The Good Companion
Born in 1894, in what he called an "ultra-respectable" suburb of Bradford, Yorkshire, John Boynton Priestley enjoyed his first success with a novel about travelling theatre, The Good Companions in 1929. Turned into a radio series, it ran for years, delighting millions of listeners.
He followed it with a realist novel about London life, Angel Pavement in 1930; later books include Lost Empires in 1965 and The Image Men in 1968. As a playwright he was often preoccupied with theories of time, as in An Inspector Calls in 1945, but had also a gift for family comedy, for example, When We Are Married in 1938.
Priestley served during the First World War in the 10th Battalion, the Duke of Wellington's Regiment. He was wounded in 1916 by mortar fire. In his autobiography, Margin Released he is fiercely critical of the British Army and in particular of the officer class.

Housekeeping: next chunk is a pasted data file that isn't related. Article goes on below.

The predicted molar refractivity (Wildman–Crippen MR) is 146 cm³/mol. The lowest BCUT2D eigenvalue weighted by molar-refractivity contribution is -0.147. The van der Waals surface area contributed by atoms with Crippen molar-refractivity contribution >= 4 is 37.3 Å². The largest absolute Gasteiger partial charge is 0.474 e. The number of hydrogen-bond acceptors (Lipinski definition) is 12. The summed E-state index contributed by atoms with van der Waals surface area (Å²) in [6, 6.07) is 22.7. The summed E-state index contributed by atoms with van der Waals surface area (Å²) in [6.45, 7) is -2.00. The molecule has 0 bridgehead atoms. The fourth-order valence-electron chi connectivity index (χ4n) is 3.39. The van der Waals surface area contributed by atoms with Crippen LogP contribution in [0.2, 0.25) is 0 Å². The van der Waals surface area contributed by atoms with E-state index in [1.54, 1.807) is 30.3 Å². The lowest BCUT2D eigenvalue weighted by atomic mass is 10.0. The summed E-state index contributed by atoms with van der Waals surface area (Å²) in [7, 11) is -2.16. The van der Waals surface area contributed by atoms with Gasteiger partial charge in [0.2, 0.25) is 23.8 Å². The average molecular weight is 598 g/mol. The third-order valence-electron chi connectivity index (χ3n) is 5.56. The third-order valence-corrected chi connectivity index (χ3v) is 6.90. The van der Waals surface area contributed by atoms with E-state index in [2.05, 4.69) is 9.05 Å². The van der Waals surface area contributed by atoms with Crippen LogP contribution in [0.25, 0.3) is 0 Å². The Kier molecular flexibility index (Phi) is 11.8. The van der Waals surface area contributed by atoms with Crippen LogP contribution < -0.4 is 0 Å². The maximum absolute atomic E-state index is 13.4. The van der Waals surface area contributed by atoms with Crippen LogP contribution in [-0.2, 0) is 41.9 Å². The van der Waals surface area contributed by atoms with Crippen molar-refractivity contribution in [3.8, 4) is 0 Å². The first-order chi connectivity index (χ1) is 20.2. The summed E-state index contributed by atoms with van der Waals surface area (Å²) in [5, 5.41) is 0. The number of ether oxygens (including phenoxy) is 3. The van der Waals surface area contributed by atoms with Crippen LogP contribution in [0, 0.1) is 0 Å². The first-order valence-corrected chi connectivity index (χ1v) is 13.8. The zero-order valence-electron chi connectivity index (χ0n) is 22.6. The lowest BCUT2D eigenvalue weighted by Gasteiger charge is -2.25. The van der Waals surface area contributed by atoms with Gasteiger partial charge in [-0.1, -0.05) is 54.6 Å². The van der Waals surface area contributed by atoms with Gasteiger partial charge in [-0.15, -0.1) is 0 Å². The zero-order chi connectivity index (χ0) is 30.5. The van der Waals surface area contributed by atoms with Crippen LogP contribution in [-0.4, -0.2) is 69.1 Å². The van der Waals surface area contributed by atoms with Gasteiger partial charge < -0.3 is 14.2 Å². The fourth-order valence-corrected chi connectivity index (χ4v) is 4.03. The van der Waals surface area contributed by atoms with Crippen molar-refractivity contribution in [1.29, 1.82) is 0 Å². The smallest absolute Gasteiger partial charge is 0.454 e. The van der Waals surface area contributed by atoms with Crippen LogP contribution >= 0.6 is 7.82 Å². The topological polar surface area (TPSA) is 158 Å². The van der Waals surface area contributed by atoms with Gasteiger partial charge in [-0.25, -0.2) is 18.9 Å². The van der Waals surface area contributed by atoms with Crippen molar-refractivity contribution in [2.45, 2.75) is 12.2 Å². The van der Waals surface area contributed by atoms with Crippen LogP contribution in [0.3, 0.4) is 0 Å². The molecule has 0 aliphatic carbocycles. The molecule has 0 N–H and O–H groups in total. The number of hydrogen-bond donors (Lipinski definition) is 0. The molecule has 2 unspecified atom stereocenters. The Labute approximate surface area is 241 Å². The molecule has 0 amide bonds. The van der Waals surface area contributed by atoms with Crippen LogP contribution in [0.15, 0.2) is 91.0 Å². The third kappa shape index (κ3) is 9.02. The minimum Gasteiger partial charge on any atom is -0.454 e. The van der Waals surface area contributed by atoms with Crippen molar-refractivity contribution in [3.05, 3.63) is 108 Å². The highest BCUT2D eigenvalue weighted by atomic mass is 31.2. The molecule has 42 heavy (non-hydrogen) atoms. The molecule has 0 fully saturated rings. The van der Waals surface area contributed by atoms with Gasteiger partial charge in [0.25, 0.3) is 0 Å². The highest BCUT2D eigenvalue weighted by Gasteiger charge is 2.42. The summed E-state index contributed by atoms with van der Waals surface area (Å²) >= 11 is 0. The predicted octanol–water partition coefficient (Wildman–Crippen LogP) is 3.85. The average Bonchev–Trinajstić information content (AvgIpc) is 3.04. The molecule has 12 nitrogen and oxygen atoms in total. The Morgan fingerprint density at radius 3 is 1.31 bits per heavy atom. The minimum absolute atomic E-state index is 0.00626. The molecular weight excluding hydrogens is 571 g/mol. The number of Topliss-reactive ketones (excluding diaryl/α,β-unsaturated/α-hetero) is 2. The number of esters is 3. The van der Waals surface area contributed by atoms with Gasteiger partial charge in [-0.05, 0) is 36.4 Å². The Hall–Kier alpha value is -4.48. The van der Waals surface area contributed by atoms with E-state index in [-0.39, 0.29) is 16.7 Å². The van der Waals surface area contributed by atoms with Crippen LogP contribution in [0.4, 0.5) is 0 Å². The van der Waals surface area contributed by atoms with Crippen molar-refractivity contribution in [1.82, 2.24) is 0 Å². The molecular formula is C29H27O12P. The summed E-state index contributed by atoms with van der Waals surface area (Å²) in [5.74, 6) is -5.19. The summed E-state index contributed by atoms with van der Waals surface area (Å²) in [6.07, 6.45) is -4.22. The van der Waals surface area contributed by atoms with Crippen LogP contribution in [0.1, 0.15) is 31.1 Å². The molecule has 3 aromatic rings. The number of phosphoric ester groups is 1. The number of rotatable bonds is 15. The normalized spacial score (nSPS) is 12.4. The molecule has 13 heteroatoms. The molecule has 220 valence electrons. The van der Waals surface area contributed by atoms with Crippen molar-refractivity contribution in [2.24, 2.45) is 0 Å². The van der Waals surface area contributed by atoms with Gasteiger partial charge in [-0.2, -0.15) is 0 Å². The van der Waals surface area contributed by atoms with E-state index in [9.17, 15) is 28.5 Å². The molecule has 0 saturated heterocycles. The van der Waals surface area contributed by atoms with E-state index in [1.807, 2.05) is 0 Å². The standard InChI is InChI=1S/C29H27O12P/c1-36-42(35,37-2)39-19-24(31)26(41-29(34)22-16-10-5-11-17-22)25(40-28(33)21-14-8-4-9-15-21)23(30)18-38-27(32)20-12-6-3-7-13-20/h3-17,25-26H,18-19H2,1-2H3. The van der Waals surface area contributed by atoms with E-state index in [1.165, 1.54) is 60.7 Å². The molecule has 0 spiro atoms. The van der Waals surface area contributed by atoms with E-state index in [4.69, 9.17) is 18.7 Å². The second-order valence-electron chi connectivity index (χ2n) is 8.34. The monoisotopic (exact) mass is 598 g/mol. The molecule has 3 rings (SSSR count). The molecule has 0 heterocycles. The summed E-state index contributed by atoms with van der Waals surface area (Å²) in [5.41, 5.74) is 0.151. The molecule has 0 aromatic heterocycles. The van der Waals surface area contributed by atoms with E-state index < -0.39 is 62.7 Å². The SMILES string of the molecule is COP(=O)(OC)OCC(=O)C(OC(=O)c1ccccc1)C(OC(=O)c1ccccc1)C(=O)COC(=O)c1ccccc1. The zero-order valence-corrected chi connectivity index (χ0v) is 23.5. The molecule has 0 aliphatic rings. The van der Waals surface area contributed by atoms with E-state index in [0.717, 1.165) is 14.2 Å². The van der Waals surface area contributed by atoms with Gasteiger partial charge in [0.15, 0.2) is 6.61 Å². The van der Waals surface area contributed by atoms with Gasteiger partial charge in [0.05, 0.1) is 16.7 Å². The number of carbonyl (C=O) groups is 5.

He also did not like Churchill. During World War II, he was a regular broadcaster on the BBC. The Postscript, broadcast on Sunday night through 1940 and again in 1941, drew peak audiences of 16 million; only Churchill himself was more popular with listeners. But his talks were cancelled. It was thought that this was the effect of complaints from Churchill that they were too left-wing; however, Priestley's son has recently revealed that it was in fact Churchill's Cabinet that brought about the cancellation.
He was a founding member of the Campaign for Nuclear Disarmament, which began in 1958. So perhaps it is unexpected that when he was offered that chance of becoming a lord (in 1965) he turned it down. A consistent man, he also turned down the gong of Companion of Honour in 1969.
He died in August 1984, in Stratford.-upon-Avon.